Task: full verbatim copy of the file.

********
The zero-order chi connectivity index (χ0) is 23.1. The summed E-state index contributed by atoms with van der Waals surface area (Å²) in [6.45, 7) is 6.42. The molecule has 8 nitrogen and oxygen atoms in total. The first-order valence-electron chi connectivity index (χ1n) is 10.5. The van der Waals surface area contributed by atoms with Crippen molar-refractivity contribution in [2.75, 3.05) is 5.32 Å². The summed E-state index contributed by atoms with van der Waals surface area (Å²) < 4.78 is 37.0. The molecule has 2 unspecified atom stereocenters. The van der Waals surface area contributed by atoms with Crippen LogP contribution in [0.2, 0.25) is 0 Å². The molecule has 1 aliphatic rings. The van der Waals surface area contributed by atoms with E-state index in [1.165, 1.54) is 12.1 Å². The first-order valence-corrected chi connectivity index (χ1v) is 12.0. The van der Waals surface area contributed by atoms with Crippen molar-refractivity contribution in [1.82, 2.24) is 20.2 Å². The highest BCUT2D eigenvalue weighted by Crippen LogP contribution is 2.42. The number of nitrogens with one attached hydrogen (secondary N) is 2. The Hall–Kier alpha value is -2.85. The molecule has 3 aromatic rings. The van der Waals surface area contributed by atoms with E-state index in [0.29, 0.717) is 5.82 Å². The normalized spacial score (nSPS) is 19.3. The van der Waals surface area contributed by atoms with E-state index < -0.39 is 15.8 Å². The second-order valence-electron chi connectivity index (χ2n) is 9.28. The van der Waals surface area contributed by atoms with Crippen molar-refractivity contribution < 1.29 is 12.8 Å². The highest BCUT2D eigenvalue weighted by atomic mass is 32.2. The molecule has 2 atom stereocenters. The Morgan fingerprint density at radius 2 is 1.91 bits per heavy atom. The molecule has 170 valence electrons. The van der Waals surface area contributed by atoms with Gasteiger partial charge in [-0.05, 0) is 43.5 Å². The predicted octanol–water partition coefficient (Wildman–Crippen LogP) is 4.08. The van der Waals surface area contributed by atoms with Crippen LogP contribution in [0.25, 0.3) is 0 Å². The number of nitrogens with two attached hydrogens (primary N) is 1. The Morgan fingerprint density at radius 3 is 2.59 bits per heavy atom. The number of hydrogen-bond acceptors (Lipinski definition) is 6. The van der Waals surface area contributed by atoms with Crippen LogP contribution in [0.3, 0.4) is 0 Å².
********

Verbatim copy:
The zero-order chi connectivity index (χ0) is 23.1. The summed E-state index contributed by atoms with van der Waals surface area (Å²) in [6.45, 7) is 6.42. The molecule has 8 nitrogen and oxygen atoms in total. The first-order valence-electron chi connectivity index (χ1n) is 10.5. The van der Waals surface area contributed by atoms with Crippen molar-refractivity contribution in [2.75, 3.05) is 5.32 Å². The summed E-state index contributed by atoms with van der Waals surface area (Å²) < 4.78 is 37.0. The molecule has 2 unspecified atom stereocenters. The van der Waals surface area contributed by atoms with Crippen LogP contribution in [0.2, 0.25) is 0 Å². The molecule has 1 aliphatic rings. The van der Waals surface area contributed by atoms with E-state index in [1.165, 1.54) is 12.1 Å². The first-order valence-corrected chi connectivity index (χ1v) is 12.0. The van der Waals surface area contributed by atoms with Crippen molar-refractivity contribution in [1.82, 2.24) is 20.2 Å². The highest BCUT2D eigenvalue weighted by Crippen LogP contribution is 2.42. The number of nitrogens with one attached hydrogen (secondary N) is 2. The Hall–Kier alpha value is -2.85. The molecule has 3 aromatic rings. The van der Waals surface area contributed by atoms with E-state index in [0.29, 0.717) is 5.82 Å². The normalized spacial score (nSPS) is 19.3. The van der Waals surface area contributed by atoms with E-state index < -0.39 is 15.8 Å². The second-order valence-electron chi connectivity index (χ2n) is 9.28. The van der Waals surface area contributed by atoms with Crippen molar-refractivity contribution < 1.29 is 12.8 Å². The highest BCUT2D eigenvalue weighted by atomic mass is 32.2. The molecule has 2 atom stereocenters. The Morgan fingerprint density at radius 2 is 1.91 bits per heavy atom. The molecule has 170 valence electrons. The van der Waals surface area contributed by atoms with Gasteiger partial charge in [-0.05, 0) is 43.5 Å². The predicted octanol–water partition coefficient (Wildman–Crippen LogP) is 4.08. The van der Waals surface area contributed by atoms with Crippen LogP contribution in [0.25, 0.3) is 0 Å². The number of nitrogens with two attached hydrogens (primary N) is 1. The Morgan fingerprint density at radius 3 is 2.59 bits per heavy atom. The number of hydrogen-bond acceptors (Lipinski definition) is 6. The van der Waals surface area contributed by atoms with Crippen LogP contribution in [0.3, 0.4) is 0 Å².